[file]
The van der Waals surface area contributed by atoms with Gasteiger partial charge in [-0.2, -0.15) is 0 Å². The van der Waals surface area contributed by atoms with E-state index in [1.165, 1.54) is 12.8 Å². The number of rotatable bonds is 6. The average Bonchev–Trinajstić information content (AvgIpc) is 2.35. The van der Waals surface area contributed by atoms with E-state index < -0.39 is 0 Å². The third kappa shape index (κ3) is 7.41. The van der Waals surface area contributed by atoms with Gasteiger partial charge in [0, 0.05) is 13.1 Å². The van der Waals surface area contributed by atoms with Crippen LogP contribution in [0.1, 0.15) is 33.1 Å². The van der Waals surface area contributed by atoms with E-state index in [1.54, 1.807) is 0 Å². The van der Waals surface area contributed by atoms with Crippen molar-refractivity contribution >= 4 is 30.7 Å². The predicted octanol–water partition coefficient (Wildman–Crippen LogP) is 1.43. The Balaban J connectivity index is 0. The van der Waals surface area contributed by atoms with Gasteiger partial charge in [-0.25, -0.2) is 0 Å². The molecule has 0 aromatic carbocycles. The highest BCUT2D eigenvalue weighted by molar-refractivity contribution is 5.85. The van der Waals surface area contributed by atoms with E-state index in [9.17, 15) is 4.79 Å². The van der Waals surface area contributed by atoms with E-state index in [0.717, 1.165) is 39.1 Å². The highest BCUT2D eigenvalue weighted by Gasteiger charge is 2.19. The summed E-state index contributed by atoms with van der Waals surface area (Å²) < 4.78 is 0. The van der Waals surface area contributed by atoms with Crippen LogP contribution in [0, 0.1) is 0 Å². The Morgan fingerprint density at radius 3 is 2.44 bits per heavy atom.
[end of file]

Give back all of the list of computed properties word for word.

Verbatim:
The van der Waals surface area contributed by atoms with Gasteiger partial charge in [-0.2, -0.15) is 0 Å². The van der Waals surface area contributed by atoms with E-state index in [1.165, 1.54) is 12.8 Å². The number of rotatable bonds is 6. The average Bonchev–Trinajstić information content (AvgIpc) is 2.35. The van der Waals surface area contributed by atoms with E-state index < -0.39 is 0 Å². The third kappa shape index (κ3) is 7.41. The van der Waals surface area contributed by atoms with Gasteiger partial charge in [0, 0.05) is 13.1 Å². The van der Waals surface area contributed by atoms with Crippen LogP contribution in [0.1, 0.15) is 33.1 Å². The van der Waals surface area contributed by atoms with E-state index in [1.54, 1.807) is 0 Å². The van der Waals surface area contributed by atoms with Crippen molar-refractivity contribution >= 4 is 30.7 Å². The predicted octanol–water partition coefficient (Wildman–Crippen LogP) is 1.43. The Balaban J connectivity index is 0. The van der Waals surface area contributed by atoms with Gasteiger partial charge in [-0.25, -0.2) is 0 Å². The molecule has 0 aromatic carbocycles. The highest BCUT2D eigenvalue weighted by molar-refractivity contribution is 5.85. The van der Waals surface area contributed by atoms with E-state index in [9.17, 15) is 4.79 Å². The van der Waals surface area contributed by atoms with E-state index in [0.717, 1.165) is 39.1 Å². The highest BCUT2D eigenvalue weighted by Gasteiger charge is 2.19. The summed E-state index contributed by atoms with van der Waals surface area (Å²) < 4.78 is 0. The van der Waals surface area contributed by atoms with Crippen LogP contribution in [0, 0.1) is 0 Å². The Morgan fingerprint density at radius 3 is 2.44 bits per heavy atom.